The wine business is a cruel and shallow money pit, a long-stemmed hallway where thieves and pimps run free, and weak men die like dogs.
Somebody gave me this quote when I first went to work for a wine distributor in 2002. Before that time, I had worked as a beverage director for a restaurant group and even did a short stint in wine retail. Since 2002, I have held sales management positions within wine distribution and wine import companies.
Late last year, I launched my own little California based wholesale/brokerage company, where I focus mostly on the natural, biodynamic and organic wines that I love so much.
I laughed at the quote and hung it over my desk for years.
It was obvious hyperbole and yet, that little grain of truth was undeniable. I always tell new wine sales reps that if they can make it through the first 18 months, they will probably survive.
And I advise them to never take any of it personally.
Not the restaurant or retail wine buyers that don't show when you confirmed the appointment weeks ago and have an important winemaker in tow. Not the accounts that either don't pay or late pay.
Of course, all of the above happens less frequently the longer you are in the business because through seniority or just smarts you are able to do business with only class act accounts, who rarely engage in the above behavior.
That's not even delving into the constant pressure and politics from your own company's management to sell, sell, sell the wines of whichever winery is the squeaky wheel that week.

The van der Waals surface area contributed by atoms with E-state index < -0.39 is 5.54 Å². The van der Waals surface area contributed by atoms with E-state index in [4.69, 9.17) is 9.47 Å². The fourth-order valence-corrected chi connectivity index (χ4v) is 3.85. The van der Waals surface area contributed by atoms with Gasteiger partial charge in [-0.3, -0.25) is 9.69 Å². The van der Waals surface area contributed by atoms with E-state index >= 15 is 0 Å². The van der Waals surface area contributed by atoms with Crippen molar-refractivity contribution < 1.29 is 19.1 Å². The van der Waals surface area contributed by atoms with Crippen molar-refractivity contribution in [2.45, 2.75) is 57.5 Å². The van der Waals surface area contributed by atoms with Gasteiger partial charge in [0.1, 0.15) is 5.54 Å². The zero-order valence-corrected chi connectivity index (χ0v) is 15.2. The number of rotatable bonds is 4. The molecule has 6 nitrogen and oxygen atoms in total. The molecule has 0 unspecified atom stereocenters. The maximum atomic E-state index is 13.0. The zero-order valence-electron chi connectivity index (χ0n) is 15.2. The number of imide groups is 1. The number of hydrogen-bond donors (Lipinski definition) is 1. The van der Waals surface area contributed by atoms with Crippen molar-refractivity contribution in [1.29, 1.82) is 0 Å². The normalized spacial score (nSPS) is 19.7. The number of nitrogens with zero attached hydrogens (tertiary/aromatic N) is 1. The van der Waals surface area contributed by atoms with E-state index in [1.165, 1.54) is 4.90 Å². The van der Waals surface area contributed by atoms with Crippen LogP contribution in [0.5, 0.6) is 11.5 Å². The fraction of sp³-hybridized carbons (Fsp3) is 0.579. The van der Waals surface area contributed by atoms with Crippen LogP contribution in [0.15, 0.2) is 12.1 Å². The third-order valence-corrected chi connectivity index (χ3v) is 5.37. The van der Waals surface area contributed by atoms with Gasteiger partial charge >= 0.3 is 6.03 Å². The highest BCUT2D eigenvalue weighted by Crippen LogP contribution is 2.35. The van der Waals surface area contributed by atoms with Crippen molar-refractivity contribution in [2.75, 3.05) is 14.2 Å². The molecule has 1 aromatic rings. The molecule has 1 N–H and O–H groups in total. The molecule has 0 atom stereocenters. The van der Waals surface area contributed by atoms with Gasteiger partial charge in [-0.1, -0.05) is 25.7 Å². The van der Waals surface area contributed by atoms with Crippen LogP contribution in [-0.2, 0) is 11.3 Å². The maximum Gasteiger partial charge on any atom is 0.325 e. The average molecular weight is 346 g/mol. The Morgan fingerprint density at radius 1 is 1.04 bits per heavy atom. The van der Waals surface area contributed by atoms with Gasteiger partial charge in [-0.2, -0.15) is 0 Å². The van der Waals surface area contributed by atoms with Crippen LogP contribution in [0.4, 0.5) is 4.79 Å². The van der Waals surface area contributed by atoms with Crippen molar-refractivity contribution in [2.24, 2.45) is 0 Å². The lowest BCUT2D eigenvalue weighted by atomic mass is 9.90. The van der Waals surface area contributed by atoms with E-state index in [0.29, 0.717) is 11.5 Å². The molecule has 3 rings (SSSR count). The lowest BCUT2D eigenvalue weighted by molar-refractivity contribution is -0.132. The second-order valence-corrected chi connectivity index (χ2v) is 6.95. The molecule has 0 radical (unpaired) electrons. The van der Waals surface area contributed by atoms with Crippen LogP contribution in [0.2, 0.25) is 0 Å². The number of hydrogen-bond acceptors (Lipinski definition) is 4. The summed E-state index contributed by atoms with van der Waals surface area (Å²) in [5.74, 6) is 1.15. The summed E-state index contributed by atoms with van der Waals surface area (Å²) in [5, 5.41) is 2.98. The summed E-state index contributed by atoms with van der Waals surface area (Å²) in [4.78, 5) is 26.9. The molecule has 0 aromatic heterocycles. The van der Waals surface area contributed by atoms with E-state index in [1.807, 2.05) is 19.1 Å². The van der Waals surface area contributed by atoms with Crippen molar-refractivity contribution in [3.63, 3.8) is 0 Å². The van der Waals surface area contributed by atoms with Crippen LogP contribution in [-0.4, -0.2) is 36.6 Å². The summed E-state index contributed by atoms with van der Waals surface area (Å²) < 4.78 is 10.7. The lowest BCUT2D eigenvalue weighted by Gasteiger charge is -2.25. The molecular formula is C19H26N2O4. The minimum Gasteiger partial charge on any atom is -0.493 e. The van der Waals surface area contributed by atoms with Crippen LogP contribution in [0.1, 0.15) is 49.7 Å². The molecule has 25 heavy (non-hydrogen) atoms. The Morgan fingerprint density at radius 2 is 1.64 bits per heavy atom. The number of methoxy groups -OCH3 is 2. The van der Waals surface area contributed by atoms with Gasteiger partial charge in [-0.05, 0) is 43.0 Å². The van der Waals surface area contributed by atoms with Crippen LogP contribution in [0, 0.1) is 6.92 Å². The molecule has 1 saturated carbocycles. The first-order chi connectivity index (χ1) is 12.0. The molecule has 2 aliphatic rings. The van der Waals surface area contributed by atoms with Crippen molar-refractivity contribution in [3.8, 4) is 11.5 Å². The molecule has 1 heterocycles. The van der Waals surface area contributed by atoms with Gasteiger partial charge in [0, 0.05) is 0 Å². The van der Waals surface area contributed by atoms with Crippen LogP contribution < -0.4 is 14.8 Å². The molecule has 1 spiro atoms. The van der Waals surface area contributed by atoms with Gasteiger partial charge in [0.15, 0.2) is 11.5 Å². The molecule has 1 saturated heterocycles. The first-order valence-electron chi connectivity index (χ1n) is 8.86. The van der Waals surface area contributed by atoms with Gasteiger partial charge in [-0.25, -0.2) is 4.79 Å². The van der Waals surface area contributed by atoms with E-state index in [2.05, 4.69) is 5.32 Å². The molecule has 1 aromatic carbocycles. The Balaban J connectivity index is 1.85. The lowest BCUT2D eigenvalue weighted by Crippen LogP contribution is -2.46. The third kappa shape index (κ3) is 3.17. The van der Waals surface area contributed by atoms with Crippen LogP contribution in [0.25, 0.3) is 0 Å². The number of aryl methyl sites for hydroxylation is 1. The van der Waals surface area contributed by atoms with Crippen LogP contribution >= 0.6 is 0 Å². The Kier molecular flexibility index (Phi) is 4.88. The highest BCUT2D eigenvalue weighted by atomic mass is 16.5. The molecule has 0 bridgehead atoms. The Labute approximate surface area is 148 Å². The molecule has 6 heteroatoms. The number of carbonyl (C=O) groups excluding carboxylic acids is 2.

And as evidenced below, each player in the wine business has their own gripes, whether winemaker, restaurant or retail buyers or wine critic.
Tom Wark wrote a recent post about Naomi Brilliant, owner at Roshambo Winery.
Naomi has decided to hang up her winemaking boots and focus on organic farming. I am sad to see her go. I do not know Naomi personally, although we are connected online and I used to sell her wines in Texas years ago. She seemed to be just the kind of young iconoclast the staid wine world needed. Naomi said she loved making wine but not selling it.
And yes, quite frankly, selling wine can seem a slog at times. But I have also had the opportunity to meet some amazing people, both wine buyers and winemakers, over the years. These people and the chance to travel to beautiful vineyards around the world more than make up for the temporary setbacks and disappointments.
Those of us in the wine business are fortunate really, compared to many other industries. Especially those of us who deal with artisanal wines, whether imports or domestic. Many of our consumers read books, travel to expand their minds and shop at farmers markets.
Not to mention that most of us truly are wine geeks and love all the romance and the history that our wines contain.
I have definitely been grateful that my current wine portfolio ( Savio Soares Selections and Darcy & Huber Selections,
) for CA seems to attract some of the most interesting and forward thinking wine buyers. I enjoy my meetings with these accounts, I learn and laugh and we share stories.
I believe that the wines I represent attract these buyers. And I think they see that I am truly passionate about these wines, they are not just another product in a bottle. They are not to 'fill' another empty space on the shelf at the lowest price. They come with an interesting story and so they attract interesting people.